Every year there are prospects who, rather surprisingly, go undrafted. This year is no different. While every player wants to hear their name called during the draft, in a way, going undrafted is a benefit compared to being drafted in the 7th round, in the sense that they have a choice between multiple teams.
Compared to last year, the 2020 UDFA class seems a little weaker, but there are a few teams that have put together some pretty good hauls. With that being said, let’s go over the teams I believe collected the most talent post-draft.
The Cowboys have had some success with UDFA’s throughout the years, most notably QB Tony Romo, WR’s Miles Austin & Cole Beasley, K Dan Bailey, and now starting RT La’el Collins. This year’s crop seems capable of producing a couple of success stories, but out of the 15 signees, we’ll go over the few who have the greatest chance.
LB Francis Bernard, Utah: Francis Bernard was actually one of my favorite LB’s in the class talent-wise. While he has the skill-set of a thumper, he is a former running back who displays sideline to sideline speed as well as some coverage chops. Age is the most probable reason he went undrafted, as he went on a 2-year mission (as a Latter-Day Saint) following high school, and as a result, started his college career at BYU (before transfering to Utah) late. Will likely contribute as a special teamer year one and may find himself a role as a rotational depth linebacker.
RB Rico Dowdle, South Carolina: Rico Dowdle has a nice blend of size, vision, and power. Had an injury-riddled college career and did fumble too much which are two things that likely gave front offices pause. Dowdle doesn’t have much wiggle but his physical style can help him win in space. Was never “the guy” in the Gamecocks backfield and will come into the league with fresh legs.
TE Charlie Taumoepeau, Portland State: Taumoepau is a small-school prospect who fits the profile as an H-back tight end. While his athleticism is not the greatest, he was Portland State’s top receiver during his stint with the squad. He finished his senior season with 36 catches, 474 yards, and two touchdowns. Taumoepau will likely struggle to get separation against man coverage, but he could be a check-down option that knows how to read the defense and when to sit down against zone defensive calls, in the same vein as former Cowboy’s long-time tight end Jason Witten.
RT Terence Steele, Texas Tech: Terrence Steele was a mainstay up front for the Red-Raiders, starting for four straight years. During his freshman season, he started 10 games on the left side and moved over to the right for the final two games where he stayed throughout the rest of his college career. Steele has great size at 6’6, 312 LBS. His length is exactly what you want in an NFL tackle, but he does rely on it a little too much. Steele is not the most functional athlete and committed a lot of penalties as well. He projects as more of a run-blocker in a power-scheme, though his lack of athleticism will likely prevent him from being anything more than a depth piece if that.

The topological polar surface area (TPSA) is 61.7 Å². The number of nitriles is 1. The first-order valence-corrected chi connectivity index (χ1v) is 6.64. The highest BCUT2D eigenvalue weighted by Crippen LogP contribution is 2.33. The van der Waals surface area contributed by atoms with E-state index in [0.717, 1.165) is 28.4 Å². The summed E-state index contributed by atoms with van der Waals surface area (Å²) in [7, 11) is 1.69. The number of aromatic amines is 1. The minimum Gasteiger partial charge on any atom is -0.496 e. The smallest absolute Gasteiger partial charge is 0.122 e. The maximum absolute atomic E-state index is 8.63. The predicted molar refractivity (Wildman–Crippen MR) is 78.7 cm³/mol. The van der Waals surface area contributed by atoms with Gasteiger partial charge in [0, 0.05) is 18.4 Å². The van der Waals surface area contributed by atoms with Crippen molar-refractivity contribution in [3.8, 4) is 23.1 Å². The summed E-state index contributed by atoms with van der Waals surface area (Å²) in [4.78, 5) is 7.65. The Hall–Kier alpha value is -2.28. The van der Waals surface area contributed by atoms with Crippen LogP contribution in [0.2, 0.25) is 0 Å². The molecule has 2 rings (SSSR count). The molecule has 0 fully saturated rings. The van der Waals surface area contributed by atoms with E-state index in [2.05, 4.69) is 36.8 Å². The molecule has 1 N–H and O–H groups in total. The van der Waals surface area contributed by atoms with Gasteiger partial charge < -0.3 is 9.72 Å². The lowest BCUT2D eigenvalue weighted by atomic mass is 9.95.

RB Darius Anderson, TCU: Darius Anderson is a tough one-cut runner. He tends to run with a high-pad level, and because of that isn’t really a power back, but will bounce off of weak tackle attempts and has the balance to keep his legs turning through contact. Anderson has spotty vision which is his worst trait. He too often tries to take it to the outside and does not stay patient allowing the offensive line to create lanes. He had decent receiving production as a senior with 128 yards on 22 receptions, but his lack of pass-protection ability limits his potential as a 3rd down back. The Cowboys only have four other running backs on the roster, so it would seem he has a good shot of making the team if he could beat out Jordan Chunn & Rico Dowdle, but players are not only battling their teammates for a spot, they are battling guys on other teams that are going to get cut as well, so it won’t be easy.
On paper, the Denver Broncos had one of the best drafts this past April. At least in my opinion. They also scored 7 undrafted free agents signings, three of whom caught my attention.
RB LeVante Bellamy, Western Michigan: Bellamy is a small but explosive running back who had a productive career for Western Michigan. His speed and athletic traits make him a big-play threat whenever the ball is in his hands, but he doesn’t have the power nor blocking prowess to be a 3-down back at the next level. The Broncos already have a damn good running back room with Melvin Gordon, Phillip Lindsay, and Royce Freeman, but he still has a good shot to make the roster if they decide to keep four backs. If that is the case, the Broncos will be hoping he can develop into their 3rd down/receiving back.
S Douglas Coleman III, Texas Tech: Douglas Coleman finished his senior season with 8 interceptions which is tied for the 2nd most in Big-12 history, 3rd nationally in 2019. While he played free safety as a senior, Coleman played a lot of nickel throughout his career at Texas Tech. He projects best as a free-safety and has a good chance of making the Broncos roster, who really only have 2 proven safeties on the team in Kareem Jackson and Justin Simmons.